Leaf Type: Black
“You smell like a campfire.” Edward says to me as I walk into the office with this smoking hot beauty. Sheena has blessed us with some of the first samples of this smoky wonder. She described it as the scotch of the tea world. Bold and boisterous, it’s a mans tea, able to convert any hard core coffee addict to a gentle tea sipper.
It’s bold scent is definitely softened when steeped. The air will hold on to this campfire scent, reminding us of weekends camping and long weeks at the cottage. It also reminded us how much we like whisky. We brewed up a small pot, iced it and served it as mixer in our weekend Manhattans.
The flavour, while still maintaining a hint of smoke, is very earthy and gentle. Perfect for mornings or an evening of cocktail sipping. Mix 2oz of iced Lapsang Souchong with 2oz of whiskey, a splash of fresh apple juice, and a squeeze of lime for a perfect evening drink.
Learn more about July’s Postal Teas shipment here.
Learn more about subscribing to Postal Teas here.
By now, I’ve mentioned my lack of enthusiasm for Postal Tea’s choices for my first month of trying out this subscription service. They went with the “classics” and the theme “One Classy Lady.” OK, I get it, and I even understand the desire to want to offer subscribers three classic teas that all tea drinkers should at least try. But for those of us who are pretty well acquainted with these “classics,” the teas in this box end up being just a little … less than exciting.
I do LOVE the box though. First of all, it’s packaged beautifully in a slim box. The sample sizes are just the right size for a pot of tea. I liked getting a handwritten note from Postal Teas (it’s a small detail, but it’s one that I really appreciate) and I really liked receiving the tea notebook. These little touches made the box very special, so I am hoping that next month’s shipment from Postal Teas has something just a little less classic for their subscribers.
In the meantime, I have a cup of Lapsang Souchong sitting before me. I can smell the heavy smoky note. The description above is accurate in saying that it smells smokier than it tastes. This is true of just about every Lapsang Souchong tea that I’ve tasted. I don’t know that I’ve ever really thought much about it, because the aroma is so smoky that it’s often difficult to separate the scent from the taste because these two senses are very connected. But this is a tea that definitely benefits – at least for me – to not inhale deeply before taking that sip as I would normally do, because then the sip tastes less smoky.
Another way to help eliminate some of the smoke is to brew it “properly” – again, at least properly for me. I always give Lapsang Souchong leaves a rinse before I infuse the leaves by steeping the leaves for about 15 seconds and then straining off the liquid and discarding it. This gets rid of a lot of the overpowering smoke, but not all of it. There’s still some smoke – but it’s a lot more enjoyable now because it’s not overwhelming me.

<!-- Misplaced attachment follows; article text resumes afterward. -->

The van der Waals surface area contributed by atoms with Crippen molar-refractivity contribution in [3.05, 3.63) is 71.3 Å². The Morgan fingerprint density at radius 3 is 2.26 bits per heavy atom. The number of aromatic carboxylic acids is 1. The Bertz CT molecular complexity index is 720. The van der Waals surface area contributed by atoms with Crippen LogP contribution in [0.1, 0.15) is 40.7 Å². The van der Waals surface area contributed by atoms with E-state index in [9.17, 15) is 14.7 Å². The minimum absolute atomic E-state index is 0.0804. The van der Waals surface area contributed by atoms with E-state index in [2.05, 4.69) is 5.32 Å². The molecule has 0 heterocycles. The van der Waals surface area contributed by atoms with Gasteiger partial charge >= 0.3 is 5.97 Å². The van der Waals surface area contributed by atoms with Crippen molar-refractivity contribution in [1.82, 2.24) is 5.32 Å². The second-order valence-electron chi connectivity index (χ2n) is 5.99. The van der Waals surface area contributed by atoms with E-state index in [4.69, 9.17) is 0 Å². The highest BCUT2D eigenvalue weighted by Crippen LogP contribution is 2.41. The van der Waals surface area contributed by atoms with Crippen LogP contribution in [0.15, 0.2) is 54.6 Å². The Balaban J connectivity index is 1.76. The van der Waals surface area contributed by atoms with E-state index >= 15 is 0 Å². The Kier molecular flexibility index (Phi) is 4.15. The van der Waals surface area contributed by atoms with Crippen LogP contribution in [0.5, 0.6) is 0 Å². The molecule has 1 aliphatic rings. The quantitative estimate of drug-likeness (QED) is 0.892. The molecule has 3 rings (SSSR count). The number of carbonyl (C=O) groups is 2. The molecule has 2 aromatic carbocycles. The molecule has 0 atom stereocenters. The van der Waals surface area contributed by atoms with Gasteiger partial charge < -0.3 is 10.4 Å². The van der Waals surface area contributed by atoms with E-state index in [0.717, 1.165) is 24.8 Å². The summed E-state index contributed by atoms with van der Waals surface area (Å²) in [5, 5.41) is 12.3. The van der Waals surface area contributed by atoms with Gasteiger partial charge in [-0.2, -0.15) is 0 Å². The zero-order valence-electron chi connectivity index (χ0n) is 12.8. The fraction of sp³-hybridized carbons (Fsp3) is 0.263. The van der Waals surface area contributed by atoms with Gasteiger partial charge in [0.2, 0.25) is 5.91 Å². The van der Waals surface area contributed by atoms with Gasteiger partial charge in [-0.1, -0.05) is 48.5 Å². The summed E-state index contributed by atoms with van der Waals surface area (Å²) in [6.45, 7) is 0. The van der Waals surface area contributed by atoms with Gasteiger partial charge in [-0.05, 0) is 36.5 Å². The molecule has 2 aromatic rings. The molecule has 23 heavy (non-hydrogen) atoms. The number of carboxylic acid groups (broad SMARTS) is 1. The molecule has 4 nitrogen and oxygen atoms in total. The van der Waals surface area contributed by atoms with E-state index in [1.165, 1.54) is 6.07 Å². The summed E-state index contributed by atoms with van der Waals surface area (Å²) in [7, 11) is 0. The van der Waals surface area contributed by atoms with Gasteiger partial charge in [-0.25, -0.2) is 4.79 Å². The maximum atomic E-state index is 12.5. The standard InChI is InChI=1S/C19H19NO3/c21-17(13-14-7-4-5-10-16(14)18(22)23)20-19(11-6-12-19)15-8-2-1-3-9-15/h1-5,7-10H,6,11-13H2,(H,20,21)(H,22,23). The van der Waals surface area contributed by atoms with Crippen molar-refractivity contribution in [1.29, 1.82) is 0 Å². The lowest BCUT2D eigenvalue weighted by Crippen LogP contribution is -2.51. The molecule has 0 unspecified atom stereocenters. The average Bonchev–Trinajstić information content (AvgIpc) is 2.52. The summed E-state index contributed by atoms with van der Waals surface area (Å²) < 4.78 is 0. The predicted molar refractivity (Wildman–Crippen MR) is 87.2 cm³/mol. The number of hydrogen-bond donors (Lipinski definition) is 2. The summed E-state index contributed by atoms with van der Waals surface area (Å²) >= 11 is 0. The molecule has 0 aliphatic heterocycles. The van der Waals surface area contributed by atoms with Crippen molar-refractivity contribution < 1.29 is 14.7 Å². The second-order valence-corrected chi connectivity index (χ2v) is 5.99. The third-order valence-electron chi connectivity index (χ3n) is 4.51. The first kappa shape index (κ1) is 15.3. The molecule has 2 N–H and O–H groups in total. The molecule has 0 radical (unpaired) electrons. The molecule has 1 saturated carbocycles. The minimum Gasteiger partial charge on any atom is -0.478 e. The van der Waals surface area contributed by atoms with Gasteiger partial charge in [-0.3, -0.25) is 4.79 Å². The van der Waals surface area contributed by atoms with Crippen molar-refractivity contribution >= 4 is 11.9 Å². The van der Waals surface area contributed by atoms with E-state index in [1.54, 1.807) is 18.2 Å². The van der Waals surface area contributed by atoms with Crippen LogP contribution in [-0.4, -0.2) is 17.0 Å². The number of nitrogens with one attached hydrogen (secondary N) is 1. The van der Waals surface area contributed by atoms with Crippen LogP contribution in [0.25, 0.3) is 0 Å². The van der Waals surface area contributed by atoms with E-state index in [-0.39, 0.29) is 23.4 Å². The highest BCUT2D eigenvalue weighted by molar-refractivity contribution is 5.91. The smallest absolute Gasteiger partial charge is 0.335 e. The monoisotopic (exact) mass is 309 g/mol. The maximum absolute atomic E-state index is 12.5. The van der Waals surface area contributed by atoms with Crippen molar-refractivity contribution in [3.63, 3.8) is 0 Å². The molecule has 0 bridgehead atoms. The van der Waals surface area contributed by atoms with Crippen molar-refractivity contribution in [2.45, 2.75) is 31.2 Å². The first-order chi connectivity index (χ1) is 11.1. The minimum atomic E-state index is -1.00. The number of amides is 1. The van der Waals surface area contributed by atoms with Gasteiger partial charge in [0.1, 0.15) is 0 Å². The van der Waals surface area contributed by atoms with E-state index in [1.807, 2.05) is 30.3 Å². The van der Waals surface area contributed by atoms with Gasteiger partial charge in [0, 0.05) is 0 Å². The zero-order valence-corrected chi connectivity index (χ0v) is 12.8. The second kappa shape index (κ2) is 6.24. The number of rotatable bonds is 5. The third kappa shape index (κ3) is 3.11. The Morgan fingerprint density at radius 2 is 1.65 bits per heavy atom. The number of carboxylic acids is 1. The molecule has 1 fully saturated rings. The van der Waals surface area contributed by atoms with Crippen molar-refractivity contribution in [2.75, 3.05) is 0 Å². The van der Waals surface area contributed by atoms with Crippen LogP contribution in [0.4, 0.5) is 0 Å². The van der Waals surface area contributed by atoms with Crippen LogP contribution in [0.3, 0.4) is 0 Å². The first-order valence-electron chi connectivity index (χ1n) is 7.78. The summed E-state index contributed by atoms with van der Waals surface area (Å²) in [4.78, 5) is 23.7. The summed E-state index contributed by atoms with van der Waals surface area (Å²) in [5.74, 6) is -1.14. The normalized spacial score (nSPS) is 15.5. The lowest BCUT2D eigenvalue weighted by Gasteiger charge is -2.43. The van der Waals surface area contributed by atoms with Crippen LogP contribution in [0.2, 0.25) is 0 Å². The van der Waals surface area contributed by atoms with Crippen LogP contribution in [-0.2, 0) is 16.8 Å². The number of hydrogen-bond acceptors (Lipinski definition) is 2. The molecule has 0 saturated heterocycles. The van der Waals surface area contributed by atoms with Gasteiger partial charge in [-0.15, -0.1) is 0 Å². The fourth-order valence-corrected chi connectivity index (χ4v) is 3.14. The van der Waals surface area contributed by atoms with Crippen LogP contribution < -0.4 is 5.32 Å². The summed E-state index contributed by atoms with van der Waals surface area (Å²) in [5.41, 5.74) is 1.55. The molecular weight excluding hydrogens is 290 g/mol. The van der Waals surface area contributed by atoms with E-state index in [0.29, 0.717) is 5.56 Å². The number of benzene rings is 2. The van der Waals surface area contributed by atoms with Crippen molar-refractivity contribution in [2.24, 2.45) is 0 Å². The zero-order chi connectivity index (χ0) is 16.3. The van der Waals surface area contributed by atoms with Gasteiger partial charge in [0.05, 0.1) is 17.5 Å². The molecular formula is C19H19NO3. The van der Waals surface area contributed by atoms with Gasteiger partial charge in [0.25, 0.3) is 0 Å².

212°F for 15 seconds, strain and discard liquid, and then infuse the leaves at 212°F for 2 1/2 minutes – 3 minutes. Strain and enjoy. I don’t usually go over 3 minutes.
This is a pleasant Lapsang Souchong. Smoky, yes, but there is a delightful complexity beyond the smoke. A delectably sweet caramel undertone with notes of stone fruit. I know I’ve probably used this descriptive before in other reviews when describing the flavors in a Lapsang, but it’s applicable and it’s what I’m tasting: imagine charring a ripe plum over a smoky campfire. That’s what I taste. It’s sweet and it’s really quite lovely … and certainly worth the effort of the extra brewing step to be able to enjoy these flavors.
This tea is one of three that I received in my July Postal Teas subscription package, and currently it’s available only to Postal Teas customers and isn’t currently on Tease website, which is why I didn’t include a direct link where you could buy this tea.
I enjoyed the classic teas that Postal Teas sent me this month … but as I said, I’m looking forward to what they will send with the next shipment.
Anne started her journey with tea as a casual drinker and became more serious about her tea drinking when she realized that she couldn't drink coffee. Shortly thereafter, she started becoming obsessed with the beverage and she started creating small-batch, artisan blends of tea that she sold online as LiberTEAS. After a few years, she realized she wasn't cut out to be the sole proprietor of a business so she closed LiberTEAS and started reviewing teas online. She met Jennifer through another blog that they both reviewed for and they decided to start their own review blog. This review blog!
Throughout her journey as a tea reviewer, she discovered 52Teas and became enamored with the idea of creating a new tea every week. When the founder of 52Teas decided he wanted to move on, he offered the business to Anne but knowing that she wasn't cut out to be a sole proprietor, she instead offered the company to her oldest daughter who employs her as the Mad Tea Artist for 52Teas!
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